The stone was found during the late repairs, about two feet below the surface of the pavement, over a stone-built vault or grave; indeed over the proper covering of the said grave, which contained a perfect human skeleton of rather large stature than otherwise. Nothing very remarkable besides was discovered ; a few tiles were found different parts of the church under the floor; two of which had on them, one the arms of Beauchamp, the other those of John Gaunt's father-in-law, Henry the good, Duke of Lancaster, according to Froissart, who died of the plague in 1360, and was buried on the south side of the high altar of the collegiate church at Leicester, founded by his father. In the Calendar of Inquisitions post mortem we read at page 14, vol. i., that it appeared in 39 Henry III, that Margaret de Ferrars, Countess of Derby, had, amongst other property ("pro dote sua"), Asleiorhaye and Arlewashele, both of them places in this parish. After the battle of Chesterfield, in 1266, Robert de Ferrars, for rebelling against his sovereign, was divested of the Earldom of Derby with its large possessions, which were given to Edmund, Earl of Lancaster, and eventually formed a considerable part of the revenues of the Duchy.

[1821, Part II., p. 501.]
A short dissertation upon the singular figure above mentioned, in the words of a learned antiquary, who has investigated with great skill and judgment the early architecture of this country, may perhaps, not be foreign to the subject :

"There is reason to believe," says Mr. Kerrich,* "that this figure was held in particular veneration by Christians from very early times"; and he supposes "it might have some reference to the symbolical representation of Christ under the figure of a fish, an this is the more probable, because we are told it was called 'Vesica Piscis.' But however this may be, and whatever ideas of sanctity might be attached to the thing itself, we may remark that in painting as well as sculptures of the lower ages, we find it almost constantly used to circumscribe the figure of our Saviour, whenever He is represented as judging the world, and in His glorified state, particularly


[Page footnote]
* "Observations on Gothic Buildings and Architecture," Archæologia, vol, xvi" p.306


[Page 77]

over the doors of Saxon and Norman churches. Episcopal and conventual seals, and those of religious societies, and of all ecclesiastical officers, were universally of this form, and continue to be made so to this day."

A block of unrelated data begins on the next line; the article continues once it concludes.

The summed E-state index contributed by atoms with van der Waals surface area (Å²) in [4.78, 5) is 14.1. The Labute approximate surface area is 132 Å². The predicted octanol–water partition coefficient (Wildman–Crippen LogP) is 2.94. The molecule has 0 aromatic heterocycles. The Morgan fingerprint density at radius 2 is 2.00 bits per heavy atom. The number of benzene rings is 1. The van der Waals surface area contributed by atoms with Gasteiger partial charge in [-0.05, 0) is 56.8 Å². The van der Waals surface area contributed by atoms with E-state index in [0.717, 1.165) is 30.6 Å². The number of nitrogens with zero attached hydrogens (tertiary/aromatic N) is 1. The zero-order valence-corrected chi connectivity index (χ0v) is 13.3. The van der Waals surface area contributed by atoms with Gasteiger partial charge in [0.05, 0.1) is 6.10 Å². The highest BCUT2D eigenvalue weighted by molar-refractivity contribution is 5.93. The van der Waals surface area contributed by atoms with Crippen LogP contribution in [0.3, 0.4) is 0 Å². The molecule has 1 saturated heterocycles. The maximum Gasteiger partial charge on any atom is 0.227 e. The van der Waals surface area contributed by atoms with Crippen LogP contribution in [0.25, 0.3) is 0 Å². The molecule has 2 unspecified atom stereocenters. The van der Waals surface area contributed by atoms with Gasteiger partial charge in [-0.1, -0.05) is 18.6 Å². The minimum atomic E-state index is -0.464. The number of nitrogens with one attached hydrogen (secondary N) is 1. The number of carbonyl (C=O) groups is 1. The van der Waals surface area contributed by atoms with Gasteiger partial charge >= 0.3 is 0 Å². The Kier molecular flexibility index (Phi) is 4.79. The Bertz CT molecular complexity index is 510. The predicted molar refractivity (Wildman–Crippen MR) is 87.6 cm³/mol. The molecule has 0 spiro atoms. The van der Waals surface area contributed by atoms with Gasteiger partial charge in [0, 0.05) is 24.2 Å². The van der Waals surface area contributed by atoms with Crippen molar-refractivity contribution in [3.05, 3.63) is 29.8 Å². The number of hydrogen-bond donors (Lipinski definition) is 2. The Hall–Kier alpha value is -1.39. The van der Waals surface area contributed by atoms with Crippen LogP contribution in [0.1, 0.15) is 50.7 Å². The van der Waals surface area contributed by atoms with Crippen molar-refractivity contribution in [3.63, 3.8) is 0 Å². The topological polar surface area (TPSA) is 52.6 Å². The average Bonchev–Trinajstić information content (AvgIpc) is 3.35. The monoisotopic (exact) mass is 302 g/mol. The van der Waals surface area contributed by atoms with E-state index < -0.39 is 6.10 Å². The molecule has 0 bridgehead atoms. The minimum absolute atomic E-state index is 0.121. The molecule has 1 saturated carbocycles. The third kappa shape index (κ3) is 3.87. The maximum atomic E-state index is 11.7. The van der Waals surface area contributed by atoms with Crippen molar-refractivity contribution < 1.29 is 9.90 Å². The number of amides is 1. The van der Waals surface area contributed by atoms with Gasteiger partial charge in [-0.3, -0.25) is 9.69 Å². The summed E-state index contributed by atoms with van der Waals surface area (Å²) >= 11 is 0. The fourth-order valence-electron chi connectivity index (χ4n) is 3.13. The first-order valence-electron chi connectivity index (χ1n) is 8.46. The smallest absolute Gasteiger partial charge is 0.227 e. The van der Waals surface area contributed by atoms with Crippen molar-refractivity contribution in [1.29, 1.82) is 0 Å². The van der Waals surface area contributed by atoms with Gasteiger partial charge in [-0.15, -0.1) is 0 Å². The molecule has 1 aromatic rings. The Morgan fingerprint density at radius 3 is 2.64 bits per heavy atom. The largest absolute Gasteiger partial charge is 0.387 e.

Yours, etc., E. I. C.



Old Road at Ashbourn.

[1792, Part II., p.1O73.]
The view which accompanies this (Plate I.) exhibits part of the old road at Ashbourn, in Derbyshire. It is not now in use, one infinitely better having been made at some little distance from it. It is, indeed, rather a wonder that they who planned the old one should prefer cutting their way through a bed of rock to levelling inequalities in the slope of the same hill. However, the remains of this road are exceedingly pleasant, for from most parts of it the church and Dovedale hills are visible; while the sides of the rock throughout produce an astonishing variety of beautiful foliage, vines, etc., that hang luxuriant down. The rock is not of the hardest kind, as there are strata of yellowish sand, intermixed with others inclining to red, that are continually crumbling. The whole neighbourhood of Ashbourn affords prospects seldom equalled. The continued series of hills, which rise one beyond another, remind one of a calm at sea, where huge undulating waves follow on each other in endless succession. By-the-bye, I cannot think it is ever calm at sea, for at no time (except during violent gales) is the motion of a vessel more disagreeably felt than when the surface of the waves is as polished as a mirror.
J. P. MALCOLM.

The following articles are omitted :-
1772, pp. 515, 552, 573, Observations on the Ashbourne inscription.
1773, p. 8, The same.
1793, part ii., pp. 792.793. Dishley Farm, near Bakewell.
1802, part ii., pp. 1085-1086, Buxton described in the Johnsonian style.
1802, part ii.. pp. 706-707. Midsummer Tour [commencing at Derby].

References to previous volumes of the Gentleman's Magazine Library:
Prehistoric Antiquities: Stone implements found at Brimington ; cave at Castletown ; skeleton of rhinoceros at Wirksworth - Archæology, part i., pp. 16, 60-61, 307-308.
Roman Remains: Pig of lead at Matlock Moor - Romano-British Remains, part ii., p. 583.
Anglo-Saxon and Scandinavian: Scandinavian place.names ; Saxon graves at Winster - Archæology. part ii.. pp. 175, 292.
Dialect : Local words in Derbyshire - Dialect and Wordlore. pp. 169, 170, 335.
Folk Lore : Decorating wells at Tissington ; memorials of Robin Hood - Popular Superstitions, pp. 143-143 ; English Traditions, p. 87.

Engraving from The Gentleman's Magazine Library - Image Copyright 2002 Ann Andrews


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Wirksworth Parish Church and Saxon Carving